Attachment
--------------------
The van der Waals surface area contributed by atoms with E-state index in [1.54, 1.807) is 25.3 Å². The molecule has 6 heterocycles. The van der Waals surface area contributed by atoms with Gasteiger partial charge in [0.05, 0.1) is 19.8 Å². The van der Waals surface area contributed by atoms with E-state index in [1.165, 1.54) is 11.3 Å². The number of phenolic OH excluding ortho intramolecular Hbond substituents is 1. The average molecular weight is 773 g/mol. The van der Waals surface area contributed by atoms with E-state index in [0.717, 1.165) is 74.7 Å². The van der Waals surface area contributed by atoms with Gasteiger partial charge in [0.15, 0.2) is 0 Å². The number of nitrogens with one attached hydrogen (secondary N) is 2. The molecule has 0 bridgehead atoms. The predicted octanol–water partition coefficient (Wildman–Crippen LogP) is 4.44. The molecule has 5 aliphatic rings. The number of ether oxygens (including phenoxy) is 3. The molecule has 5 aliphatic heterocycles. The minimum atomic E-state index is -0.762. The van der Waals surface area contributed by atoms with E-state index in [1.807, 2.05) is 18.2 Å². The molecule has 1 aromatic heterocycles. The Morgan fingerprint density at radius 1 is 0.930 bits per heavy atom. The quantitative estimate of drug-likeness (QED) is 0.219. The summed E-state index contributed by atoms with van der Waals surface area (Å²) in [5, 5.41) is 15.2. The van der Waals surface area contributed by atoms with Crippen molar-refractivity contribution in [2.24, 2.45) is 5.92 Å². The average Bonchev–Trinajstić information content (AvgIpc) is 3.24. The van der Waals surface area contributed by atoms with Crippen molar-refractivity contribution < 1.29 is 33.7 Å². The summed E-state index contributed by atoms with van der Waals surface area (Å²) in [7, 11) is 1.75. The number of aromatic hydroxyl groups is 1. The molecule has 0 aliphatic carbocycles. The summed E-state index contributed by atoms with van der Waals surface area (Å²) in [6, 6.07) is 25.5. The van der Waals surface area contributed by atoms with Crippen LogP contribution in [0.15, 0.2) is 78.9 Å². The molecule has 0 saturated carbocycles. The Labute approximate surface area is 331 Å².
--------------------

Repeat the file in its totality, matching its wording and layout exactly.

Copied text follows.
The van der Waals surface area contributed by atoms with E-state index in [1.54, 1.807) is 25.3 Å². The molecule has 6 heterocycles. The van der Waals surface area contributed by atoms with Gasteiger partial charge in [0.05, 0.1) is 19.8 Å². The van der Waals surface area contributed by atoms with E-state index in [1.165, 1.54) is 11.3 Å². The number of phenolic OH excluding ortho intramolecular Hbond substituents is 1. The average molecular weight is 773 g/mol. The van der Waals surface area contributed by atoms with E-state index in [0.717, 1.165) is 74.7 Å². The van der Waals surface area contributed by atoms with Gasteiger partial charge in [0.15, 0.2) is 0 Å². The number of nitrogens with one attached hydrogen (secondary N) is 2. The molecule has 0 bridgehead atoms. The predicted octanol–water partition coefficient (Wildman–Crippen LogP) is 4.44. The molecule has 5 aliphatic rings. The number of ether oxygens (including phenoxy) is 3. The molecule has 5 aliphatic heterocycles. The minimum atomic E-state index is -0.762. The van der Waals surface area contributed by atoms with E-state index in [1.807, 2.05) is 18.2 Å². The molecule has 1 aromatic heterocycles. The Morgan fingerprint density at radius 1 is 0.930 bits per heavy atom. The quantitative estimate of drug-likeness (QED) is 0.219. The summed E-state index contributed by atoms with van der Waals surface area (Å²) in [5, 5.41) is 15.2. The van der Waals surface area contributed by atoms with Crippen molar-refractivity contribution in [2.24, 2.45) is 5.92 Å². The average Bonchev–Trinajstić information content (AvgIpc) is 3.24. The van der Waals surface area contributed by atoms with Crippen molar-refractivity contribution < 1.29 is 33.7 Å². The summed E-state index contributed by atoms with van der Waals surface area (Å²) in [7, 11) is 1.75. The number of aromatic hydroxyl groups is 1. The molecule has 0 aliphatic carbocycles. The summed E-state index contributed by atoms with van der Waals surface area (Å²) in [6, 6.07) is 25.5. The van der Waals surface area contributed by atoms with Crippen LogP contribution in [0.15, 0.2) is 78.9 Å². The molecule has 0 saturated carbocycles. The Labute approximate surface area is 331 Å².